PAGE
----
Yesterday our weaving class headed to Van Dusen to meet Nicole Dextras, the creator of the Little Green Dress Projekt which is part of a larger curated body of work at the garden called Earth Art. It was interesting to see how she talked about the project and how she filtered comments from the public. Being outside the gallery atmosphere, the works are quite tactile and accessible and the artist is expected to discuss them more often I think. It seemed like the kind of approach a very confident, experienced artist could take. It was also interesting to note that the art itself is only a piece of the work. Selling rights to photographs and looking into publishing will also create further value from the experience. She is planning to leave them up into October if you want to check them out.
A few interesting representations of line that I’ve seen this week.
Road repairs and oil spills in late afternoon sun:
Shadows – my legs and a tree:
Sarah Boyts Yoder
Swimming Pool Love
Mixed media on paper
We survived the first week of school! I can’t say it went as gracefully as I would have hoped but I think it’s going to work out well with a few adjustments to our regular routines and a little extra planning. I’ve been excited and surprised by how interested the boys have been in my making explorations. At dinner time we discuss what we did at school. It’s become a very special moment at the end of the day. And it’s remarkable how much of my learning process parallels primary school structures.
I am learning to look at the everyday with new eyes. So many of the exercises we are doing are beautifully simple and inspiring. Like looking for faces in the everyday.
These shots from campus remind me of Monsieur Moustache back in Montreal.
Our nomadic summer is winding down and we have begun preparing for fall. It feels like we have just found our lazy ways and here we are about to give them up again. A last minute trip to the island was the perfect way to round out the season and to help work on that muddle. We had such an urban summer, it was wonderful to rediscover the nearby lakes and oceans.
I’ve been savouring these moments with the boys before the early mornings and packed lunches start up again next week. For there are big changes ahead for us all! The littlest man is heading off to kindergarten, his big brother is starting a new school and I am going to art school. It feels like both a huge step forward and three big steps back. I’m simultaneously terrified and thrilled and more than a little peevish to tell the truth. I’ve thought about pulling out so many times. At this point I’m just focusing on breathing and not driving my family too crazy! For now, the shop will remain closed as we usher in this new chapter. More later. Wish us luck!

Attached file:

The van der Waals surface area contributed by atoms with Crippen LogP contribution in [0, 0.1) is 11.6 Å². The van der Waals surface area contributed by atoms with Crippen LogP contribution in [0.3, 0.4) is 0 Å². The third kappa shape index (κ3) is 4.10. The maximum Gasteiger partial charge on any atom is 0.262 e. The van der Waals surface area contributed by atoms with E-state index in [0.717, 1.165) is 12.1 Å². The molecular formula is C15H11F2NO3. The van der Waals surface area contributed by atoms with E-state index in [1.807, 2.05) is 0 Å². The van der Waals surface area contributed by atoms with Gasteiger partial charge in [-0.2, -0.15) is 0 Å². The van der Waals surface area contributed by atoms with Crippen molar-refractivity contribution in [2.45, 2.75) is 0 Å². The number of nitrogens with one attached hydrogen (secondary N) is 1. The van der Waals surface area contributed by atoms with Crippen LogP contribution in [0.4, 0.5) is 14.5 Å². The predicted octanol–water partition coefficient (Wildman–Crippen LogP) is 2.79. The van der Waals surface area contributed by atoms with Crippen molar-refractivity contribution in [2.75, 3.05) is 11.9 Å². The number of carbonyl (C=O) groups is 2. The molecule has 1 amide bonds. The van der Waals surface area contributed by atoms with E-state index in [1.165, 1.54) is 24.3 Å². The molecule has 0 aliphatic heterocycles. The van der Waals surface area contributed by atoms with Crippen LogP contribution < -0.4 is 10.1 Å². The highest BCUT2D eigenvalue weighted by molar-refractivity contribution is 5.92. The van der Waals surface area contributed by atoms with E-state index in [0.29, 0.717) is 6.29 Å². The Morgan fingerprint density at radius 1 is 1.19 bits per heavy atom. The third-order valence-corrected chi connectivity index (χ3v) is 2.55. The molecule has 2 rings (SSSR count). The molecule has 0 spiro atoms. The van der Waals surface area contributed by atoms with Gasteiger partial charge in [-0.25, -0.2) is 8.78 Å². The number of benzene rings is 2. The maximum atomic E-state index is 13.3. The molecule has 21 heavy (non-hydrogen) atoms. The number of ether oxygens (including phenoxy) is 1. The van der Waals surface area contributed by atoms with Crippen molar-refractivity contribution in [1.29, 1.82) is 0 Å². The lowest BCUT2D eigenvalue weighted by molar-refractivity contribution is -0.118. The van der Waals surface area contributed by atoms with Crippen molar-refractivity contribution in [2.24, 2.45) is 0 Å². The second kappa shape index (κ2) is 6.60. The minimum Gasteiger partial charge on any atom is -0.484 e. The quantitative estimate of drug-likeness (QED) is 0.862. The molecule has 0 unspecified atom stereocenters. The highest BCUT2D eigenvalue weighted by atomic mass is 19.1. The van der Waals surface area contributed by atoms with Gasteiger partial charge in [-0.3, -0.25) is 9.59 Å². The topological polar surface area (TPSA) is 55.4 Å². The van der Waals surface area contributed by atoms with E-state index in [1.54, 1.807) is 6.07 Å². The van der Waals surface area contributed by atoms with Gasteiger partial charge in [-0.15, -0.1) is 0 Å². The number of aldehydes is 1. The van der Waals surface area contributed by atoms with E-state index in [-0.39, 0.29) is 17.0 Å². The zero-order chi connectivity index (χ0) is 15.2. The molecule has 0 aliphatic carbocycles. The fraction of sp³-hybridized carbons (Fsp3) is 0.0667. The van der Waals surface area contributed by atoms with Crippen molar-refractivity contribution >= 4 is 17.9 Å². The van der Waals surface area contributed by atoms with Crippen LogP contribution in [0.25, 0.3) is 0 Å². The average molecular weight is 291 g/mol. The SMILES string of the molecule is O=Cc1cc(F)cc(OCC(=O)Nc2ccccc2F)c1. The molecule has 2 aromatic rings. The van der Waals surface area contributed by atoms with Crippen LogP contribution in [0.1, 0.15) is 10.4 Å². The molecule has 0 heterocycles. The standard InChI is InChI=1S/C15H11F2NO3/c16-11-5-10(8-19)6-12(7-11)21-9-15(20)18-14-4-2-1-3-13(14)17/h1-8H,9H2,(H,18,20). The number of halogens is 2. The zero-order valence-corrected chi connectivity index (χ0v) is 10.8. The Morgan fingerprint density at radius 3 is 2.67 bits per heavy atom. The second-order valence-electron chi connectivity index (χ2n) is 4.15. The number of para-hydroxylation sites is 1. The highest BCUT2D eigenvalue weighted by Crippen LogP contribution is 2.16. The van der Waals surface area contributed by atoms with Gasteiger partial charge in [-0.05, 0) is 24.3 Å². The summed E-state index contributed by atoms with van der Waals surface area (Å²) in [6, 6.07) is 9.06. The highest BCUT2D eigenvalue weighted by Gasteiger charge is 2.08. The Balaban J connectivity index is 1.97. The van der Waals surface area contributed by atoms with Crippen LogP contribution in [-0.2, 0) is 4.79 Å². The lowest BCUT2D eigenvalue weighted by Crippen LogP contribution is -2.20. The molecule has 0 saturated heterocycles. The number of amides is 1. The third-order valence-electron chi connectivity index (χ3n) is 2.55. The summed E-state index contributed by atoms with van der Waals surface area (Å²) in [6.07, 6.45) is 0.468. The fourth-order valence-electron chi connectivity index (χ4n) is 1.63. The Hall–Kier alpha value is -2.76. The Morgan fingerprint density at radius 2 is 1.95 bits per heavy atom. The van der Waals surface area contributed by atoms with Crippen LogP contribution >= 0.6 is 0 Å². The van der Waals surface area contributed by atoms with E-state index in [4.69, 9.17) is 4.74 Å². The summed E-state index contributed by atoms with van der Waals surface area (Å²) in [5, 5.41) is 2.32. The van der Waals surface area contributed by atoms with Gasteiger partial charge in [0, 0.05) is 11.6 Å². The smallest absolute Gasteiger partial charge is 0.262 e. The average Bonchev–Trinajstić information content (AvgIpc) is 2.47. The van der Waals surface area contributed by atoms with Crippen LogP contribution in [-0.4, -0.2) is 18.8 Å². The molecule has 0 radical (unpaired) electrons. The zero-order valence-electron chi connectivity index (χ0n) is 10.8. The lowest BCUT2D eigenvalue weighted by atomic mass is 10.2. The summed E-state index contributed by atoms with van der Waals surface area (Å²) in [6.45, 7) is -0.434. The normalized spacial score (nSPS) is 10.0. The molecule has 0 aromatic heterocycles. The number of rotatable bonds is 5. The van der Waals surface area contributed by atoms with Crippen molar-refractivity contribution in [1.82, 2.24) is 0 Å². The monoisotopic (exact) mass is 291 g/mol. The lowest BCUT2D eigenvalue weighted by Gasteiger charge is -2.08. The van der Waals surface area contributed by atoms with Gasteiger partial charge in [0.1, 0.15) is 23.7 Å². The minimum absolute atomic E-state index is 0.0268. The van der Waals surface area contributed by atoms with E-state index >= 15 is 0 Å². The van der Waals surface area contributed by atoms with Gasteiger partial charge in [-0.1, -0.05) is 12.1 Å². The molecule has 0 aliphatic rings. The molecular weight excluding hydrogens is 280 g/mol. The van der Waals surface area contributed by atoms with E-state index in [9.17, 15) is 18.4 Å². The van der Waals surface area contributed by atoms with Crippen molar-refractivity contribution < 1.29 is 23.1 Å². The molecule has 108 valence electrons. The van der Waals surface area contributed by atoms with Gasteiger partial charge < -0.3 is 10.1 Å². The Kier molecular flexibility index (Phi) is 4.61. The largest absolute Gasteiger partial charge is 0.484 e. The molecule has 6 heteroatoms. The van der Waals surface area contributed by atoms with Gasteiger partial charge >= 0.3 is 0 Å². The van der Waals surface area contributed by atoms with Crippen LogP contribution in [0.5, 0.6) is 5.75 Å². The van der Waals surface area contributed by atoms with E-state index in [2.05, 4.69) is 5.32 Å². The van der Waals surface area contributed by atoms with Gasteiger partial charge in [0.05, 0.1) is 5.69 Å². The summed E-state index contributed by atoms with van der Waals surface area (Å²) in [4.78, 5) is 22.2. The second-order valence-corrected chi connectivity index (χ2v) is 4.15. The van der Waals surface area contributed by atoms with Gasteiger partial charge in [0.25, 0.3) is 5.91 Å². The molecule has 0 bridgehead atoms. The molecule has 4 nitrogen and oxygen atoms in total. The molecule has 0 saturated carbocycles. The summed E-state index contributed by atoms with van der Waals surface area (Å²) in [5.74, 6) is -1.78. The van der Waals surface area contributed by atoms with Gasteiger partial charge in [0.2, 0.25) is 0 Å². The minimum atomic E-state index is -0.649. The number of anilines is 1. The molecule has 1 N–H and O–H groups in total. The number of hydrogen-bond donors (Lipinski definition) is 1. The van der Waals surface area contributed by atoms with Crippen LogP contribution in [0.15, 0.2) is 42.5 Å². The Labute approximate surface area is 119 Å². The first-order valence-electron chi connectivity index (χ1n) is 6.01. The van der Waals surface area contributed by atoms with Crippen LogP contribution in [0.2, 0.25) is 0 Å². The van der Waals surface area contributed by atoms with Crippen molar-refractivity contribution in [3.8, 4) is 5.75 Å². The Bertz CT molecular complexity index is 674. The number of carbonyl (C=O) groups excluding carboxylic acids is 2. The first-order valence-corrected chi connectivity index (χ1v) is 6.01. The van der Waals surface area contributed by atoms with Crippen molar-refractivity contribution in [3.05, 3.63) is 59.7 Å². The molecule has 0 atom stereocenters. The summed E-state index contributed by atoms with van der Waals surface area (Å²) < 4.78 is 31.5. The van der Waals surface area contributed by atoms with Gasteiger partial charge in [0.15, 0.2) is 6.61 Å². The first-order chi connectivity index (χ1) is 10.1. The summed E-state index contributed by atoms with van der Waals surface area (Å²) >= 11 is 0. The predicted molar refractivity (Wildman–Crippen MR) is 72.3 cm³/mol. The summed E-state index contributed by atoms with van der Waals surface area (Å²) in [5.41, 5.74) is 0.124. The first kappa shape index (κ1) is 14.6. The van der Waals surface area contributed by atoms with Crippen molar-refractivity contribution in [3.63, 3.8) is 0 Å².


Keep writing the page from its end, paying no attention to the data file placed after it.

…But let yourself go. You are inclined to get muddled, if I may judge from last night. Let yourself go. Pull out from the depths those thoughts that you do not understand, and spread them out in the sunlight and know the meaning of them.
Mr. Emerson to Lucy in A Room with a View by E.M. Forester
Like dear silly Lucy, I am prone to muddles. My week long absence is testament to that. Bear with me as I work through the latest. While I am in the process of airing those unknown thoughts and feelings I may be absent from this space more often. It’s my experience that these things take time and thoughtfulness to resolve.
I will be keeping my shop closed for now to give myself the time to reflect and plan my next making adventure.
If you are in need of a good read, do go out and find some Forester. He has never let me down.